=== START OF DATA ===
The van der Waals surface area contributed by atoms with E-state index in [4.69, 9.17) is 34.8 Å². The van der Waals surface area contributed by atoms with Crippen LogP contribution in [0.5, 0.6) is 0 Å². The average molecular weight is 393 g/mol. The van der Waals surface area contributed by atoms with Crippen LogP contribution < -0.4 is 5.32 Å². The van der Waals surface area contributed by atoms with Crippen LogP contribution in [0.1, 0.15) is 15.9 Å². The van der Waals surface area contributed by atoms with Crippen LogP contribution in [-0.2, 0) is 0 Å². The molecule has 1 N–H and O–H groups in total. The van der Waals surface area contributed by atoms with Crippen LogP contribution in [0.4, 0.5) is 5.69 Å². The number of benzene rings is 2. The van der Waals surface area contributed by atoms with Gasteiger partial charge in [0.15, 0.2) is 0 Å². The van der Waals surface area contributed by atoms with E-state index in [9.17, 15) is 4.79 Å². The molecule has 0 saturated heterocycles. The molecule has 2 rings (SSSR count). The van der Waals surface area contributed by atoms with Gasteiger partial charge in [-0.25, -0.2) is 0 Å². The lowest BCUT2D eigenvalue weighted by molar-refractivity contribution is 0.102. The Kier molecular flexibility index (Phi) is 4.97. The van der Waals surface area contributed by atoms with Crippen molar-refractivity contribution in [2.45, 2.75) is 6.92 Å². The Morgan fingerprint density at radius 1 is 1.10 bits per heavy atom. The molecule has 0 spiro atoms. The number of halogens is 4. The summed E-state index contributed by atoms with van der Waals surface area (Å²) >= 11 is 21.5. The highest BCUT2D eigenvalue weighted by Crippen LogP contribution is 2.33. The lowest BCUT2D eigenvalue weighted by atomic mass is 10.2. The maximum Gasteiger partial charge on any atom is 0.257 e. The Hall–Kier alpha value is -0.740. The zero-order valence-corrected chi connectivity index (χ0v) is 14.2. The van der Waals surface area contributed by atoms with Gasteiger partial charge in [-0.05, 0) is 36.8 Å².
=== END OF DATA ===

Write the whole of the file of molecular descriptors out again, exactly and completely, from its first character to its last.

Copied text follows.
The van der Waals surface area contributed by atoms with E-state index in [4.69, 9.17) is 34.8 Å². The van der Waals surface area contributed by atoms with Crippen LogP contribution in [0.5, 0.6) is 0 Å². The average molecular weight is 393 g/mol. The van der Waals surface area contributed by atoms with Crippen LogP contribution < -0.4 is 5.32 Å². The van der Waals surface area contributed by atoms with Crippen LogP contribution in [0.1, 0.15) is 15.9 Å². The van der Waals surface area contributed by atoms with Crippen LogP contribution in [-0.2, 0) is 0 Å². The molecule has 1 N–H and O–H groups in total. The van der Waals surface area contributed by atoms with Crippen LogP contribution in [0.4, 0.5) is 5.69 Å². The number of benzene rings is 2. The van der Waals surface area contributed by atoms with Gasteiger partial charge in [0.15, 0.2) is 0 Å². The van der Waals surface area contributed by atoms with E-state index in [9.17, 15) is 4.79 Å². The molecule has 0 saturated heterocycles. The molecule has 2 rings (SSSR count). The van der Waals surface area contributed by atoms with Gasteiger partial charge in [-0.25, -0.2) is 0 Å². The lowest BCUT2D eigenvalue weighted by molar-refractivity contribution is 0.102. The Kier molecular flexibility index (Phi) is 4.97. The van der Waals surface area contributed by atoms with Crippen molar-refractivity contribution in [2.45, 2.75) is 6.92 Å². The Morgan fingerprint density at radius 1 is 1.10 bits per heavy atom. The molecule has 0 spiro atoms. The number of halogens is 4. The summed E-state index contributed by atoms with van der Waals surface area (Å²) >= 11 is 21.5. The highest BCUT2D eigenvalue weighted by Crippen LogP contribution is 2.33. The lowest BCUT2D eigenvalue weighted by atomic mass is 10.2. The maximum Gasteiger partial charge on any atom is 0.257 e. The Hall–Kier alpha value is -0.740. The zero-order valence-corrected chi connectivity index (χ0v) is 14.2. The van der Waals surface area contributed by atoms with Gasteiger partial charge in [-0.05, 0) is 36.8 Å².